Metal bird sculptures set the mood and add flair to great sprawling lawns and small urban garden spaces alike. Select a bird model from among large pelicans, graceful cranes, tropical or endangered species or common ones like sparrows. Then choose what size and what metals you want to work with. Lightweight metals are easier to cut and heavy ones may require some professional attention, such as welding. After that, it's just a matter of cutting and pounding metal and piecing it together with wire. Always were appropriate protective gear like thick gloves and eye protection to avoid injury.
Draw all component parts of the bird body onto sheet metal. Use a magic marker to outline the side view of the bird body and be sure to draw two of them. Draw two sets of wings on the metal sheeting. Draw two rectangles the length of the body to represent the top and bottom sides of the bird. Draw two oval shaped pieces to be used for the head. Allow for a long neck if it suits your design taste.
Put on a pair of thick leather gloves and protective eye wear to protect yourself during metal cutting. Using the appropriate strength metal snips or cutters for your metal, cut along the edges of all marker outlines. The cut edges may be very sharp, so take care not to accidentally brush against them.
Use an electric sander to smooth down all rough edges. Wear a dust mask to keep out the fine flying metal debris. Go over the edges with a damp rag to check for any rough spots you may have missed. Continue sanding until all edges are smoothed down to your satisfaction.
Use a mallet or hammer to pound out the shape of the body parts and the head. Shape the two rectangular pieces into rounded shapes to resemble the bird's back and belly. Round out both head pieces in the same fashion.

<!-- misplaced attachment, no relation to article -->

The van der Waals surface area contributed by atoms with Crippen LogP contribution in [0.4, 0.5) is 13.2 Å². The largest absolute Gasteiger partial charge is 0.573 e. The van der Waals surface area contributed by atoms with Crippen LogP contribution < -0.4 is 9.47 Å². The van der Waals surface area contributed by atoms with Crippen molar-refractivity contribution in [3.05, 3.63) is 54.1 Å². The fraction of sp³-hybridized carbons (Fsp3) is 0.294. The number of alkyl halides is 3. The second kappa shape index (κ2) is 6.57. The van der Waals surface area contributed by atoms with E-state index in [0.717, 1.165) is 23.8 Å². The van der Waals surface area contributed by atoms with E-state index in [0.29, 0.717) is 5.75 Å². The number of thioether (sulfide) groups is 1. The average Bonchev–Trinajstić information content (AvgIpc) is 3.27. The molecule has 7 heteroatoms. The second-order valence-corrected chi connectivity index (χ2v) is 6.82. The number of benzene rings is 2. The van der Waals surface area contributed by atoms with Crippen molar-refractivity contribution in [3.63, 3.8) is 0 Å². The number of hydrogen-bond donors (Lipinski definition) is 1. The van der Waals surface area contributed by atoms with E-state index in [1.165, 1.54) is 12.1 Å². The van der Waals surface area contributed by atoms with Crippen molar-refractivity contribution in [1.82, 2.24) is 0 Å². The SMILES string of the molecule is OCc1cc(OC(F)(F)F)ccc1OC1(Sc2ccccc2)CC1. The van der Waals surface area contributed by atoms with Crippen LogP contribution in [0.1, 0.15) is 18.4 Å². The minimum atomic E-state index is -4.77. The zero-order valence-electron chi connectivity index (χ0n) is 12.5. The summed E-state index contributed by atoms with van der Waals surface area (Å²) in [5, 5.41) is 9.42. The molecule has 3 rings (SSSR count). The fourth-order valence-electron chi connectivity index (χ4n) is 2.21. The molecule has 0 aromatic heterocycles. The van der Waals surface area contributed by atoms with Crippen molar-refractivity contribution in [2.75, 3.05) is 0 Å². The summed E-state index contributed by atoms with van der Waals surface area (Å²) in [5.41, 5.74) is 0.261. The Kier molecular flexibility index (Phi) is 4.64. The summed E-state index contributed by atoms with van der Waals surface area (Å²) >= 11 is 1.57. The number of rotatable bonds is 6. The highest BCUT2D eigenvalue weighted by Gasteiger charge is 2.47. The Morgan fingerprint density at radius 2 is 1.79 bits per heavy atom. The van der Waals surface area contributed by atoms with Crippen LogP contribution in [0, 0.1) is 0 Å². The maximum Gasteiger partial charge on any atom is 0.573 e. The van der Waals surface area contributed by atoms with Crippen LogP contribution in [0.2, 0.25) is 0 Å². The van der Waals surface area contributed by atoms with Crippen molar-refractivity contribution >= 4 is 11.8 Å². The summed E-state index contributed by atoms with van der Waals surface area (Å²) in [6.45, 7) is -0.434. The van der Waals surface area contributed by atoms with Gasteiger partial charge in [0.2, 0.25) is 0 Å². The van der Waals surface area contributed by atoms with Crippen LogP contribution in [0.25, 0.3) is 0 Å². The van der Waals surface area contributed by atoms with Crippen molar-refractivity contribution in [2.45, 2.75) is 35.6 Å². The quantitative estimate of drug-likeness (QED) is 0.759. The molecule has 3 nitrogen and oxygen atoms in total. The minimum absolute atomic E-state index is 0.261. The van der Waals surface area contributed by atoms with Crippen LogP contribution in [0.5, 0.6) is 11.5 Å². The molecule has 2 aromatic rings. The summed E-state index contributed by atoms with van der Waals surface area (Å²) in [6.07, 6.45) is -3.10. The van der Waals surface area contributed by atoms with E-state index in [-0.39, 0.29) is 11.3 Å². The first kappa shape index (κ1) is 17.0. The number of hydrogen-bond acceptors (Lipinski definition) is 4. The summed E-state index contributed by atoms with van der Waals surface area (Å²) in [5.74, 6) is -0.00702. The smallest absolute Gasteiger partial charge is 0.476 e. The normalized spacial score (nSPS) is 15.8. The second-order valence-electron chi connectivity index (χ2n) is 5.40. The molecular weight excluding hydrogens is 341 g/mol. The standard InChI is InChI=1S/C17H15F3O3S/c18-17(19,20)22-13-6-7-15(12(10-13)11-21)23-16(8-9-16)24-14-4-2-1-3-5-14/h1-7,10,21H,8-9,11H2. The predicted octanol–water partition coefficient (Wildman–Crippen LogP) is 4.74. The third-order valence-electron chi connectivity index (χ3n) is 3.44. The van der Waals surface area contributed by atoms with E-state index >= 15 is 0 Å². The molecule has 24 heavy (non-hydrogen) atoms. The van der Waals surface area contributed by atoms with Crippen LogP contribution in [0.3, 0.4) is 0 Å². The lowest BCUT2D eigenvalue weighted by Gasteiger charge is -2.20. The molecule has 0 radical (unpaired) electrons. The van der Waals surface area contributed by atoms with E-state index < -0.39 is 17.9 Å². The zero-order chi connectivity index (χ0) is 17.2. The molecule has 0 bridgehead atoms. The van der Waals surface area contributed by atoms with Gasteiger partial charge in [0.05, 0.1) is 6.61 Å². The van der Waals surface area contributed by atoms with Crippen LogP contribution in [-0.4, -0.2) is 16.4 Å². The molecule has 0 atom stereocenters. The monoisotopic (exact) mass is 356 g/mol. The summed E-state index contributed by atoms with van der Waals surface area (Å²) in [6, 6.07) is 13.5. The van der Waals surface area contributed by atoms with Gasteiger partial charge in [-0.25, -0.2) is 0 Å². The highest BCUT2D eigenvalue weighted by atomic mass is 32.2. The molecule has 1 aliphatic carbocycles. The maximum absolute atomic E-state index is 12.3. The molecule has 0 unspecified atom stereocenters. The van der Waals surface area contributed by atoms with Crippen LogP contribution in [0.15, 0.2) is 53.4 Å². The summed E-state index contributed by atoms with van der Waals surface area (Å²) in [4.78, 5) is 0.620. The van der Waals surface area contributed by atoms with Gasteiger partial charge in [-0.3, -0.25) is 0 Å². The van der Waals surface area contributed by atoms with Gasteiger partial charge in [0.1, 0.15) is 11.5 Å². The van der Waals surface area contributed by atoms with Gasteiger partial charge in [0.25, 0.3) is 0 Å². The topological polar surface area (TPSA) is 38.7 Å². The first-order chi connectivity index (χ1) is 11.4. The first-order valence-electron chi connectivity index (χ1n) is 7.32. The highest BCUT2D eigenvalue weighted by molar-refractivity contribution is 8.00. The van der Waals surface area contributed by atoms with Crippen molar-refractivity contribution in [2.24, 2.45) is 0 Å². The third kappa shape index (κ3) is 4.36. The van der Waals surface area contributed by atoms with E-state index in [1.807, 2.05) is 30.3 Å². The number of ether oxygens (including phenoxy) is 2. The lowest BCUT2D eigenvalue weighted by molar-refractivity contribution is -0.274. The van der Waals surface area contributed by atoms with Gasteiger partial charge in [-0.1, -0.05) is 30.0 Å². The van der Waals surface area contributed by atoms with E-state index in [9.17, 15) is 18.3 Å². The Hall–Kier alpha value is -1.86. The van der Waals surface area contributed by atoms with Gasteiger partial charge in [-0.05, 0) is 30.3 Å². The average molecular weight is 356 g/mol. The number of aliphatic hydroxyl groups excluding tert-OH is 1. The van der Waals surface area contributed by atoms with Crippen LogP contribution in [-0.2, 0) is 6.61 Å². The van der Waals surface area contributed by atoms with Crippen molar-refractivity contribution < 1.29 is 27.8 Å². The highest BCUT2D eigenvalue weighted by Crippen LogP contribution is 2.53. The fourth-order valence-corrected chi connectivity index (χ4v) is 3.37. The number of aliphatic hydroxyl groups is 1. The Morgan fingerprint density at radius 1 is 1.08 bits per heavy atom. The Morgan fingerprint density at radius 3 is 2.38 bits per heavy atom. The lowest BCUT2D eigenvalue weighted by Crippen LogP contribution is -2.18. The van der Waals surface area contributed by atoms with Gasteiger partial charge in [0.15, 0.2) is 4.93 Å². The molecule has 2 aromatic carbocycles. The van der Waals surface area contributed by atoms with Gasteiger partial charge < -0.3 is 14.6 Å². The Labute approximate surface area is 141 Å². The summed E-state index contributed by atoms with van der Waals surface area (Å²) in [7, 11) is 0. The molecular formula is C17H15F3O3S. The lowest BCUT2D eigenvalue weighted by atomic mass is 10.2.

Punch a few holes, using the hole punch, around the edges of the body, sides, back, belly and head. Try to match up the holes where metal will be connected. For example, match holes along the top side to the bird's back. Make one or two single punches on each side where the wings will attach to the body. Make two small punches on the head for eyes and on each side of the face for the beak.
Shape some wire into a double loop and then form it into a beak. Attach to either side of the face by poking wire through the holes. Fashion some eyes with the wire by forming two separate spiral cones.
Wire the hole-punched parts together using single pieces of thin gauge wire. Cut away excess wire using the metal cutters.
Form twisted wire legs and feet with a thick gauge wire. Use several strands of wire and twist them to give form and strength. Attach to the body with thin wire loops.